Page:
Topographic Surveying

A Topographic Survey is considered the first step of a rigorous site investigation, providing a reference framework on which all subsequent investigation can be based. Rather than surveying the site in isolation our surveys are related to Ordnance Datum & National Grid co-ordinates. Project surveyors process their own data, gathered from site personally and create 2D or 3D drawings; we do not pass on to a CAD department to be edited by someone who has never seen your site. Sites are surveyed and priced on a daily basis with crews available for major utilities developments, residential or highway surveys, through to land undulation surveys for example to improve irrigation planning and environment agency requirements.

Topographical surveys are the main tools that engineers have to design and manage drainage.  Town and Country Surveyors does topographical surveys for clients with small lots as well as for clients properties in excess of several hundred acres. Properties that have significant tree cover can be accurately surveyed by the use of a technology known as LIDAR.  Town and Country Surveyors has partnered with a lIdar company to create first order topographic surveys of property in excess of several hundred acres.  This work is generally done for clients who are engineers or planners designing planned developments which contain subdivision.

CSM has assisted many engineering firms in the design and construction of sewer/water mains, water/sewer plants, streets, bridges, airports, landfills, parks and drainage improvements.

A topographical survey is a survey showing the elevation differences of the property.  This will normally show any permanent improvements as well, trees ( type and size ) are requested too. This is normally a preconstruction item and is used to plan dirt work and house or structure positioning to save trees and understand the lay of the land.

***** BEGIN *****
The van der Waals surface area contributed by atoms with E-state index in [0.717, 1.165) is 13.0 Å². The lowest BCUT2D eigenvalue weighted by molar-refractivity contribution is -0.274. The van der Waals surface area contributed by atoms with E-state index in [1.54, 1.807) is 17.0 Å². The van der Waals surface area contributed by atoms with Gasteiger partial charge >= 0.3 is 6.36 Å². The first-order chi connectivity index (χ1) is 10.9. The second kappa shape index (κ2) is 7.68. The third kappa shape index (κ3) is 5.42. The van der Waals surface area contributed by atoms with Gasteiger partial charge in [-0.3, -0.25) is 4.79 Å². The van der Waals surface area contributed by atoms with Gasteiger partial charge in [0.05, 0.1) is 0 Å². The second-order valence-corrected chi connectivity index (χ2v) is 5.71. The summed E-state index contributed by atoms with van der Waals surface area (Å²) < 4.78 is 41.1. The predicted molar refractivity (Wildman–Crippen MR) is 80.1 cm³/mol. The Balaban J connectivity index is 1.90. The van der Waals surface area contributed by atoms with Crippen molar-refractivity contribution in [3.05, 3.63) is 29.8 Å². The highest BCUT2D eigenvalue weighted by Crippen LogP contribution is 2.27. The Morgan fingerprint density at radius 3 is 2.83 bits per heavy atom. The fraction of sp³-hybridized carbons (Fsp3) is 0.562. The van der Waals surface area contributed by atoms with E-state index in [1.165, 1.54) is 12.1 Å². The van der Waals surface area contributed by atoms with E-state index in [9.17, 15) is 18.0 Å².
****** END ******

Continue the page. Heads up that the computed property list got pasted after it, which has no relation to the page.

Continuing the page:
Topographical surveying means locating all improvements and topographical features such as: elevations of the land, embankments, contours, trees, water courses, roads, ditches, utilities, etc. This survey can be used in conjunction with a Location Survey in order to prepare a Site Design Map, a Subdivision Map, or an Erosion Control Map.

The purpose of a Topographic survey is to gather survey data about the natural and man-made features of the land, as well as its elevations. From this information a three-dimensional map may be prepared. The topographic map is prepared in the office after collecting the field data or it may be prepared right away in the field by plane table. The work usually consists of the following:

  1. Establishing horizontal and vertical control that will serve as the framework of the survey
  2. Determining enough horizontal location and elevation (usually called side shots) of ground points to provide enough data for plotting contours when the map is prepared
  3. Locating natural and man-made features that may be required by the purpose of the survey
  4. Computing distances, angles, and elevations
  5. Drawing the topographic map.

Topographic surveys are commonly identified with horizontal and/or vertical control of third- and lower-order accuracies.